The View From Chappaquiddick

We went canoeing yesterday, as we do every year, on Poucha Pond and in Cape Poge Bay off Chappaquiddick, the beautiful, commerce-free little island connected to Edgartown and the rest of Martha's Vineyard by the world's shortest ferry ride. We launched the canoes near the Dike Bridge, the site of Ted Kennedy's most ignominious hour. I was glad to note, when we paddled under the bridge, the lack of sardonic or nasty graffiti on the bridge's underside. I don't know if someone had erased the recent graffiti, in honor of Kennedy (and in honor of Mary Jo Kopechne as well) or that ugly people don't bother leaving their thoughts anymore.

Next to the bridge, the flag was at half-staff outside the shack run by the Trustees of Reservations:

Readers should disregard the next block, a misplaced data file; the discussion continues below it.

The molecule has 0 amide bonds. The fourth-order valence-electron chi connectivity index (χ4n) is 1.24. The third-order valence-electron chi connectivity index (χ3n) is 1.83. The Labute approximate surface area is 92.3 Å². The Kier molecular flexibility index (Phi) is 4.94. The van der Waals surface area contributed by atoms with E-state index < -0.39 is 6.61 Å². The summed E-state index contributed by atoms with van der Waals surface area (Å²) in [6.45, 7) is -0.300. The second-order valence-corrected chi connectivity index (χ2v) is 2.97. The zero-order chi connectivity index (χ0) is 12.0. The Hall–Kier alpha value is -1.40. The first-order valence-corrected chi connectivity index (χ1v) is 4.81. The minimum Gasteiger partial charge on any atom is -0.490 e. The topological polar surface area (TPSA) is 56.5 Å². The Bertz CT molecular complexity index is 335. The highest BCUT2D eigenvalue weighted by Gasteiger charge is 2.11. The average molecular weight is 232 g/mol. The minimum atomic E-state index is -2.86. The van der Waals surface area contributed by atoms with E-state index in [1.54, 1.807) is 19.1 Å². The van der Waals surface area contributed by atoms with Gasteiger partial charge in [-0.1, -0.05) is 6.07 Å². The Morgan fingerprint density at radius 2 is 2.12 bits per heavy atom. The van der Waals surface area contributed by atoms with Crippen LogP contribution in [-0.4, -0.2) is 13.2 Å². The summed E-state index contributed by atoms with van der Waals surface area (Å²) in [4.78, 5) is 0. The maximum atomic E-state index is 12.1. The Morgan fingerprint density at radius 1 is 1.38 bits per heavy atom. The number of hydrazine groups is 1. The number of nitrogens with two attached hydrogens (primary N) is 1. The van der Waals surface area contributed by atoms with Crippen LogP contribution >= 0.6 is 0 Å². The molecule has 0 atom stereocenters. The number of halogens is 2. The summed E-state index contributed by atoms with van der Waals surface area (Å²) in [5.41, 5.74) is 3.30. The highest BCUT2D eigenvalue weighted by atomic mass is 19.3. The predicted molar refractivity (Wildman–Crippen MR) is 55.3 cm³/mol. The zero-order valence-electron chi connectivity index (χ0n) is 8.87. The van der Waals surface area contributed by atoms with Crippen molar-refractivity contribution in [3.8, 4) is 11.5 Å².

I mentioned the oddness of the half-staff flag to one of the wizened volunteers at the bridge, and he said, "It's for Mary Jo, I guess." That seemed about right. What also seems about right is Marc Ambinder's analysis of Kennedy's path to redemption, which he calls a specifically Jewish kind of redemption, redemption through deeds. This is not to say that Kennedy was right about everything, not by a long shot, but that he spent the 40 years after the incident on Chappaquiddick trying to save his soul, and did so quite effectively.